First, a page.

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Railway electrification pause: Patrick McLoughlin says public not misled at poll

Published 16/07/2015

Patrick McLoughlin defended the Government's decision to pause work on two key routes
Patrick McLoughlin defended the Government's decision to pause work on two key routes

The public were not misled about railway electrification at the general election, Patrick McLoughlin has insisted, as he was challenged on when he knew projects would need to be shelved.

The Transport Secretary announced to MPs on June 25 that electrification work will be "paused" on the Midland mainline and on the TransPennine route between Leeds and Manchester, allowing Network Rail to focus on completing work on the Great Western Line.

But reports have suggested Network Rail knew its five year, £38 billion, electrification programme would need to be rewritten in March.

Speaking at transport questions in the Commons, shadow transport secretary Michael Dugher said ministers had "repeatedly promised" to deliver the projects during the election campaign, accusing them of a "con" and making "shabby" promises.

He said: "Will you say categorically when you first became aware Network Rail thought a decision would have to be made on the future of these vital electrification upgrades.

"Was it before or after the election?"

Mr McLoughlin replied: "When I made the statement, you said something to the point it had been well known the electrification programme was in some trouble. It's interesting, if it was well known, why you never raised a question on it.

"The first time I was told there needed to be a pause was a week before I made the statement to the House of Commons."

Following up, Mr Dugher said: "That isn't the answer to the question. You said you were in the dark but we know the Government was warned by the rail regulator in November last year and by the transport select committee in January this year that costs were escalating and big rail projects like these were in trouble.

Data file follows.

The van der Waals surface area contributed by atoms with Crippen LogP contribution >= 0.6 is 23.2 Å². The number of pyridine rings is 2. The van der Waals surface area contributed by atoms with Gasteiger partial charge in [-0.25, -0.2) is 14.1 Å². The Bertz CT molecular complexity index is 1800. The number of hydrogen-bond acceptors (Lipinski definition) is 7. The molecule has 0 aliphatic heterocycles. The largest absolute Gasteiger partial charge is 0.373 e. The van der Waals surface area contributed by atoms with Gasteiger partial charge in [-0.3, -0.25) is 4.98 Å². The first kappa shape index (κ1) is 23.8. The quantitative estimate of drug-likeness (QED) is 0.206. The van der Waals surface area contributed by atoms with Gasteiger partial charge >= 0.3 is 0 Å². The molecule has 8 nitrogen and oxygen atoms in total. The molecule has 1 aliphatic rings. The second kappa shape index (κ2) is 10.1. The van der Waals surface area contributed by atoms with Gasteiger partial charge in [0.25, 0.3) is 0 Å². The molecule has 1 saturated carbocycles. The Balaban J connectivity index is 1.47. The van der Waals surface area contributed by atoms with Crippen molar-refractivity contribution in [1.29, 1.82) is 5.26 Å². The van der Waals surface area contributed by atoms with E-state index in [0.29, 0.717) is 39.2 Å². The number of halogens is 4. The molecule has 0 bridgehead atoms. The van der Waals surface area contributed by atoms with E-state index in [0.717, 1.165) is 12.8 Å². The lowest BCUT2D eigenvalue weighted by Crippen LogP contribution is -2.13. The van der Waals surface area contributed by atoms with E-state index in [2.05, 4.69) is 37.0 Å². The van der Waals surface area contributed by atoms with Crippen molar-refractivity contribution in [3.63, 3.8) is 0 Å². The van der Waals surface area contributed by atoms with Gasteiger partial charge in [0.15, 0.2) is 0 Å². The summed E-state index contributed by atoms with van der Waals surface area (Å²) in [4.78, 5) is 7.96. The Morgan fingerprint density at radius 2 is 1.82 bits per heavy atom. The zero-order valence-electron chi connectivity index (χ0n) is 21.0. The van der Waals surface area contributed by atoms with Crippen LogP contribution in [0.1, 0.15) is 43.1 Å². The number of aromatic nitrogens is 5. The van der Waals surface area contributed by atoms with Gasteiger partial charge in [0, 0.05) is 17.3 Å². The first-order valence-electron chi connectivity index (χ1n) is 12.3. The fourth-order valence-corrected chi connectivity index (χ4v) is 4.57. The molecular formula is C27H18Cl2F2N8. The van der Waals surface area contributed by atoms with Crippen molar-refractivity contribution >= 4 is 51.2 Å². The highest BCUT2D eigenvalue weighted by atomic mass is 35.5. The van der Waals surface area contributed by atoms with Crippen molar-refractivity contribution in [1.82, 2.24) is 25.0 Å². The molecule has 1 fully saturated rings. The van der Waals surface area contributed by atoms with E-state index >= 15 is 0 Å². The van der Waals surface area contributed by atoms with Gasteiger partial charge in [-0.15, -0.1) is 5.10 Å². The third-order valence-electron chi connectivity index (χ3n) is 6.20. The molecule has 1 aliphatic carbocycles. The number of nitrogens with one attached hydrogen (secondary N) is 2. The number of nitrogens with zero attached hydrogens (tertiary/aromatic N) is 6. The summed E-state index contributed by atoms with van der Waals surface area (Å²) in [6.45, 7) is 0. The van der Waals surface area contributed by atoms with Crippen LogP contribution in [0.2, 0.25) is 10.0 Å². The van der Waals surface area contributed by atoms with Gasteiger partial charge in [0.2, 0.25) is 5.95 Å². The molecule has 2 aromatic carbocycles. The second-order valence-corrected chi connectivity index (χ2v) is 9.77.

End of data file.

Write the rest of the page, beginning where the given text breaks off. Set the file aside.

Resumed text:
"The chief executive of Network Rail Mark Carne said 'people knew perfectly well there were high levels of uncertainty about this, it was widely flagged at the time and it would not be fair for people to forget that'. I wonder who he is referring to?

"Ministers knew all along they were going to shelve these projects but they continued to con the public. This is completely shabby. Shouldn't the Government now live up to their election promises, reinstate the work of the electrification and not pull the plug on these vital upgrades for the north and the midlands?"

Mr McLoughlin said: "The last time a major upgrade was done by Labour, it set out as a £2 billion scheme. It ended as a £12 billion scheme and then was scaled back to a £9 billion scheme, I think.

"It would be wrong of me therefore to say exactly what the course of action will be in the future until I have got Sir Peter Hendy's report, he starts work today, but I am committed to seeing the electrification as laid out."

Shadow transport minister Lilian Greenwood returned to the subject, asking: "Network Rail knew Northern Powerhouse projects would be paused in March. Either you were told before the election decisions would have to be made in June, or you were not.

"This means one of two men must be guilty of abject negligence and failing to admit the truth to voters - the chief executive of Network Rail or you? Which one is it."

Mr McLoughlin replied: "I have told you when I was told and asked about giving a pause. That's when I came to the House. Mark Carne has been doing a fantastic job trying to upgrade a railway while at the same time delivering a railway service to the passenger.

"He did describe it as open heart surgery. I pointed out when I went to the transport select committee back in March that there were problems as far as TransPennine electrification was concerned and that's why the TPP for Northern Rail was deliberately worded so we would have diesel trains pulling service on that line, because it was thought electrification may have to slip."

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